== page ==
This module will use the final four laboratory sessions in Physical Geology. Students will have a basic background in geology and will be able to apply that knowledge to the local area. Each laboratory section has a maximum of twenty-two students, with one professor and one upper-level undergraduate teaching assistant.

Week One: Readings and worksheets will focus on the general problem of metals in the environment. This will be keyed to discussions of the hydrologic cycle with an emphasis placed on the connection between groundwater flow and subsurface geology. Students will begin to learn how to use web-based GIS to create displays of the study area.

Week Two: Field trip to the project site. Students will examine the geology of the project site (Springwood Lake) and participate in a demonstration of sampling a sediment core from the lake.

Week Three: Students will, in teams, describe a suite of sediment cores, in terms of sediment texture, color, sorting, or other sedimentological differences.

Week Four: Students will be given geochemical data keyed to the cores described in Week Three (geochemical data will have been collected by upper-level geochemistry students or will have been collected as part of a summer research project). Students will be required to plot and analyze this data and make interpretations about the concentrations of heavy metals in Springwood Lake over time as a result of their analysis. Students will then write a full scientific report of this project and share the results with other introductory-level science students working on different aspects of this project.

computer science


Technical problems that may be encountered and how they will be addressed.

Roles of all key project personnel.

Organization chart of key project personnel.

Description of facilities, equipment and resources available for the project.

Equipment requests should:

Plans for this project beyond the proposed time period, including financial support.

Describe how the success of the project will be evaluated in terms of the goals proposed. Include information regarding outside review committees, if appropriate.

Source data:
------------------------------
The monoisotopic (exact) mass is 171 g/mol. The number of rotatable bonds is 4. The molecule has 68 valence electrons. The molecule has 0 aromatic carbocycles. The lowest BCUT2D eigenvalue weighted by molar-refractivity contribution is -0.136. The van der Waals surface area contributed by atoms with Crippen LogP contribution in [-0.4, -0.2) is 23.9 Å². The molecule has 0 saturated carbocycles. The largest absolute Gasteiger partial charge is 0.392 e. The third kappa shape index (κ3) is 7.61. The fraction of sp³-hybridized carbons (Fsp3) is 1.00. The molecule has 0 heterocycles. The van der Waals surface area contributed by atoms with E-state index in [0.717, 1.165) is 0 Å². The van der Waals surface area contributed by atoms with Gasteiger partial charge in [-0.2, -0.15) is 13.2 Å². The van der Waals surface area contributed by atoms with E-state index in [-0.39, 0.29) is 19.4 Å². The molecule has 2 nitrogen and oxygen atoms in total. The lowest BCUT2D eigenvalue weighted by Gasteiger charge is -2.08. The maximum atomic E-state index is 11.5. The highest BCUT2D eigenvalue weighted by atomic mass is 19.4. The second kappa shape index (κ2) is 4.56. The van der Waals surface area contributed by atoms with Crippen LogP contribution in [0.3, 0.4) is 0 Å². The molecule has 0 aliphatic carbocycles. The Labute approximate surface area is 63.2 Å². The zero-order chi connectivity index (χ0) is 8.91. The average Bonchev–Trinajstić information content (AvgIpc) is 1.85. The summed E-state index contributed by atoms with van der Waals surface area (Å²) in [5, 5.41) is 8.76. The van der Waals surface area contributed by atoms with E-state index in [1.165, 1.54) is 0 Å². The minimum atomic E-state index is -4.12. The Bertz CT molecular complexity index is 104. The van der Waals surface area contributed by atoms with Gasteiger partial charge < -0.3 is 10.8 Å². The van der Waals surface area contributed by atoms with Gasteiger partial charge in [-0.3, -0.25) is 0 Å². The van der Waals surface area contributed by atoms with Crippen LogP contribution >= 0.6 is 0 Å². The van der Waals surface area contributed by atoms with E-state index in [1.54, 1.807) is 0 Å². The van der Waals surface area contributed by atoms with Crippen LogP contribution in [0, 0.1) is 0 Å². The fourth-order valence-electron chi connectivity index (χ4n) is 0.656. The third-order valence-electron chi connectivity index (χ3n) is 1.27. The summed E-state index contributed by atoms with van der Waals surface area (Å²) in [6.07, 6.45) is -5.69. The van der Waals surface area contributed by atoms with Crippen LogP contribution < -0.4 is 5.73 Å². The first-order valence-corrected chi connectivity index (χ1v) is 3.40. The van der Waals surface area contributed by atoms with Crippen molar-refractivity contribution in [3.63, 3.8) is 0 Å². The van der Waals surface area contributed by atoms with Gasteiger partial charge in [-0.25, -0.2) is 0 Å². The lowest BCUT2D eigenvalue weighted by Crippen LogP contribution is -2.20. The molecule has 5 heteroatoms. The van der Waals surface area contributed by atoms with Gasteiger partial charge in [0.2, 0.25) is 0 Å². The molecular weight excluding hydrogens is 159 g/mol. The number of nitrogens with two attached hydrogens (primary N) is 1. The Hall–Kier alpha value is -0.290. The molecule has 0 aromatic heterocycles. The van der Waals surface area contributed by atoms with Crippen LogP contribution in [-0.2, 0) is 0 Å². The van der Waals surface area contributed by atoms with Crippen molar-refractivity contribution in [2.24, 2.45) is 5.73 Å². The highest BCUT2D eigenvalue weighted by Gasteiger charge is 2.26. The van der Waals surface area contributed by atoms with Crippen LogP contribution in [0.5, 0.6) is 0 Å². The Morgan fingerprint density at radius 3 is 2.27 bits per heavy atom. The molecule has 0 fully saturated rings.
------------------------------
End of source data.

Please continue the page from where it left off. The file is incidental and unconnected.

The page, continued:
The project evaluators might also help to conceptualize key issues or problems that would keep our program from meeting our stated objectives and specify particular criteria for success as well as identify particular data needed to determine how well the components of the program are meeting their objectives.

Delineating project goals will assist us in developing both qualitative and quantitative measures for determining how well our goals are being met during both the formative and summative evaluation phase. Possible qualitative evaluations include:

Quantitative evaluations might include:

Final reports summarizing both the quantitative and qualitative data will be produced. They will asses which and to what degree goals have been met for affected students, faculty, and the institution as a whole as well as provide recommendations for further implantation and dissemination.

4) Project Budget Form

5) Budget Narrative

6) Recognition Statement

Describe the manner in which the institution will recognize and acknowledge a W. M. Keck Foundation grant for this project.

7) Project Documents

1. Biographical sketches (limit 2 pages for each investigator)

Personal tools
this semester